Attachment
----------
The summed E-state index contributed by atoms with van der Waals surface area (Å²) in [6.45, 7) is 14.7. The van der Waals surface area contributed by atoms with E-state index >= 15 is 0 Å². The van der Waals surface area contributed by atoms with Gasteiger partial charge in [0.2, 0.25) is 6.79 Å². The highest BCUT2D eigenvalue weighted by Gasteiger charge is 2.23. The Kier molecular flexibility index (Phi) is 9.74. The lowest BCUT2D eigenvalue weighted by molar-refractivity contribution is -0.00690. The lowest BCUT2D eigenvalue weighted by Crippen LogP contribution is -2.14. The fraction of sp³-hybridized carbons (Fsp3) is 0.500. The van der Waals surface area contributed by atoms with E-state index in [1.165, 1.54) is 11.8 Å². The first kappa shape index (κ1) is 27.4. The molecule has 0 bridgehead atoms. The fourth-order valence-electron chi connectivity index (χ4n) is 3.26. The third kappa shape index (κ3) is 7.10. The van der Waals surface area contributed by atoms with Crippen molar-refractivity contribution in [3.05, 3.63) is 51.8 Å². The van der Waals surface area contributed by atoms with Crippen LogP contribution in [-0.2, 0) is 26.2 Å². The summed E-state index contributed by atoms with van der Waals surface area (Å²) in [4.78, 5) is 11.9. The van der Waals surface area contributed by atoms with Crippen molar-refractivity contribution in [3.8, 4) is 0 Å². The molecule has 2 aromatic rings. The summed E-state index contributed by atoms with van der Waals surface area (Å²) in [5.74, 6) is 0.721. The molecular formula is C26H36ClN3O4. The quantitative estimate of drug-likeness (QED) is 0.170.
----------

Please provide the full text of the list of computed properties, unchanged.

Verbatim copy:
The summed E-state index contributed by atoms with van der Waals surface area (Å²) in [6.45, 7) is 14.7. The van der Waals surface area contributed by atoms with E-state index >= 15 is 0 Å². The van der Waals surface area contributed by atoms with Gasteiger partial charge in [0.2, 0.25) is 6.79 Å². The highest BCUT2D eigenvalue weighted by Gasteiger charge is 2.23. The Kier molecular flexibility index (Phi) is 9.74. The lowest BCUT2D eigenvalue weighted by molar-refractivity contribution is -0.00690. The lowest BCUT2D eigenvalue weighted by Crippen LogP contribution is -2.14. The fraction of sp³-hybridized carbons (Fsp3) is 0.500. The van der Waals surface area contributed by atoms with E-state index in [1.165, 1.54) is 11.8 Å². The first kappa shape index (κ1) is 27.4. The molecule has 0 bridgehead atoms. The fourth-order valence-electron chi connectivity index (χ4n) is 3.26. The third kappa shape index (κ3) is 7.10. The van der Waals surface area contributed by atoms with Crippen molar-refractivity contribution in [3.05, 3.63) is 51.8 Å². The van der Waals surface area contributed by atoms with Crippen LogP contribution in [-0.2, 0) is 26.2 Å². The summed E-state index contributed by atoms with van der Waals surface area (Å²) in [4.78, 5) is 11.9. The van der Waals surface area contributed by atoms with Crippen molar-refractivity contribution in [3.8, 4) is 0 Å². The molecule has 2 aromatic rings. The summed E-state index contributed by atoms with van der Waals surface area (Å²) in [5.74, 6) is 0.721. The molecular formula is C26H36ClN3O4. The quantitative estimate of drug-likeness (QED) is 0.170.